[Foundation-l] Re-licensing

Mike Godwin mgodwin at wikimedia.org
Thu Jan 22 22:17:30 UTC 2009

Anthony writes:

>> So, online but on a different server is okay, but online when there's
>> an offline copy isn't?
> Online when there's an offline copy clearly isn't okay.

Clearly because you have a legal right that distinguishes between  
online copies and offline copies?  Please explain. (Once again, I'm  
asking about legal rights because you claim to be basing your  
objections on your rights.)

>> What is the legal distinction you're drawing
>> here? (I ask for the "legal distinction" because you are articulating
>> your concern in terms of what you purport to be violations of your
>> legal rights.)
> Actually, I'm purporting them to be violations of my moral rights.

How are you distinguishing between "moral rights" and "legal rights"?   
A moral right is a kind of legal right, in those jurisdictions that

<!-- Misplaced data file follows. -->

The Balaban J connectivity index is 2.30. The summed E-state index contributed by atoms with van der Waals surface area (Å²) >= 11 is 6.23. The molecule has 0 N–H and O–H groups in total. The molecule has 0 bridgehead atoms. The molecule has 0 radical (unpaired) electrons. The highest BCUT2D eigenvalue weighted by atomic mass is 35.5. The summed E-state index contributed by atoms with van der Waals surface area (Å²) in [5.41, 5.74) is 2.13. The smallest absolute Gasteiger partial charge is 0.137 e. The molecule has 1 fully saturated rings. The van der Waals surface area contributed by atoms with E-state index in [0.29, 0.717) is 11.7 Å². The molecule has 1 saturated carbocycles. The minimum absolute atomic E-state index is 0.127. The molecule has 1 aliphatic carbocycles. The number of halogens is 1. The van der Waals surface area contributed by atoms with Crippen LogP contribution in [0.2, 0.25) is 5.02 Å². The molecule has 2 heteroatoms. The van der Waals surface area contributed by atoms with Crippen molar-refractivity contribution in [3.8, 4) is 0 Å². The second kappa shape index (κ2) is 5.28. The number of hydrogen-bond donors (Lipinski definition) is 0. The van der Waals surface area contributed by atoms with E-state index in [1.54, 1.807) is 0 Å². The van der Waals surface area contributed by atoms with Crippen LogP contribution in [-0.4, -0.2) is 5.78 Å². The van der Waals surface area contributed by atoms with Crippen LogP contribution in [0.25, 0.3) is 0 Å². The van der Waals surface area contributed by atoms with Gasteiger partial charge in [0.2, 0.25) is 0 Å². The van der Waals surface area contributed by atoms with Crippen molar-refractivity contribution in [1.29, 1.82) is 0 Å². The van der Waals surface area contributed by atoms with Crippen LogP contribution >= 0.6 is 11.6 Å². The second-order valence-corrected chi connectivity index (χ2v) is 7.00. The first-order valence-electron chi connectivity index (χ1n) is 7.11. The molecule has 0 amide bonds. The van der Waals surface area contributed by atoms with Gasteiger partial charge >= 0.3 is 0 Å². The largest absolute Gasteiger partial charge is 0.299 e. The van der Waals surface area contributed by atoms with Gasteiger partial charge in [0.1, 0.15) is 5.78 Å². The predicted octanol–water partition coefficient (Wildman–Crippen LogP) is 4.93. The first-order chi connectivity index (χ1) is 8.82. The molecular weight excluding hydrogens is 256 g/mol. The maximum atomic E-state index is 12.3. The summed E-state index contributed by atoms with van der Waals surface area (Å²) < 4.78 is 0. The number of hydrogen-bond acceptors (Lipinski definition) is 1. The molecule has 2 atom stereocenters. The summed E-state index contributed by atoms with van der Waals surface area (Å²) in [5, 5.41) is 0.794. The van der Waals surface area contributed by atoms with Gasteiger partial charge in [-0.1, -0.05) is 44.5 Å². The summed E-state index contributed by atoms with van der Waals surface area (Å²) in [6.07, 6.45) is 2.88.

recognize moral rights.

> But the
> distinction is pretty obvious - in one case the page is a click  
> away, in the
> other case it at least requires finding internet access and typing  
> in a url,
> and quite possibly requires jumping through even more hoops than that.

So if you were unhappy that your attribution was at the back of a  
book, because a reader has to turn to the end and read through a lot  
of small print in order to find your name, that would give you a basis  
for objecting to that form of attribution?

> Additionally, printed copies will almost surely last longer than the  
> url
> remains accessible.  With online copies, the url can be updated if  
> it moves,
> or the page can be copied to the local server if the remote one goes  
> down.

Thank you for articulating an advantage to using URLs. The advantage  
of course applies both to online and offline copies.

>> But an online attribution on a separate page (or server) when the  
>> article is offline is *not*
>> "direct"?  What is the legal (or "rights") basis for this  
>> distinction?
> Common sense?

So you're saying your legal rights are defined by "common sense"? Are  
you sure that's the direction in which you want to take your argument?


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